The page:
PowerShell Direct will run PowerShell commands remotely in the guest OS of a virtual machine (VM) with zero configuration and without needing to worry about security policies, firewall configurations and the host networking configuration. As a result, PowerShell Direct will work even in the absence of guest VM networking or if PowerShell remoting is disabled on the guest VM.
Microsoft developed PowerShell Direct to make it easier for Hyper-V administrations to automate and script virtual machine management and configuration. Server admins can run PowerShell Direct either as an interactive session or by executing a set of PowerShell cmdlets.
Using PowerShell Direct and Current Limitations
PowerShell Direct utilizes the PowerShell Remoting Protocol (MS-PSRP) to facilitate VM management and configuration. To create a PowerShell Direct session on a VM, the following conditions need to be met:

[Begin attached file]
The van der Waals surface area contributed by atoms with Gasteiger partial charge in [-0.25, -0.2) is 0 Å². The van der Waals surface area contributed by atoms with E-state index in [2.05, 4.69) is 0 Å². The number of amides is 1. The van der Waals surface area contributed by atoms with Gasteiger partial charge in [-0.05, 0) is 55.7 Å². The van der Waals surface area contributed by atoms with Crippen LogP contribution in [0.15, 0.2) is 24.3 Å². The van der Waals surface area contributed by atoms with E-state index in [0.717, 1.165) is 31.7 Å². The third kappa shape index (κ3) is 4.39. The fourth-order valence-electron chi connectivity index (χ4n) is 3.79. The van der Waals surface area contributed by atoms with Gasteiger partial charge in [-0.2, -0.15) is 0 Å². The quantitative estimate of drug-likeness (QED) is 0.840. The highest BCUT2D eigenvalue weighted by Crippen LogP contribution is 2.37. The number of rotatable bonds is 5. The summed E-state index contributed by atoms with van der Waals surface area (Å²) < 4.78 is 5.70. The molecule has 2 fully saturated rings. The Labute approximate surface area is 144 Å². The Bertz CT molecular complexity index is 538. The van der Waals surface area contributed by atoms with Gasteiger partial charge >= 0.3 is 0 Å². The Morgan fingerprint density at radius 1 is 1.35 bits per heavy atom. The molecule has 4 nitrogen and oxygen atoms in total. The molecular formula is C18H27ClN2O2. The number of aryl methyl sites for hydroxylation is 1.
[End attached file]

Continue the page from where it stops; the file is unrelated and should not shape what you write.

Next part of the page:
- The virtual machine must be running locally on the host and booted
- The admin must be logged into the host computer as a Hyper-V administrator
- The admin must supply valid user credentials for the virtual machine
- The host operating system must be running Windows 10, Windows Server 2016Technical Preview or later versions of the operating systems
- The virtual machine must run Windows 10, Windows Server 2016 Technical Preview or later versions of the operating systems
The Get-VM cmdlet can be used to ensure the credentials used have the Hyper-V administrator roles and also to get a list of which virtual machines are running locally on the host and booted.
In terms of limitations, PowerShell Direct is currently supported only on Windows Server 2016 and Windows 10, so virtual machines on Windows Server 2012 R2 and earlier operating systems won’t be able to accept PowerShell Direct commands. Also, PowerShell Direct can only send commands to the local VMs of a Hyper-V host.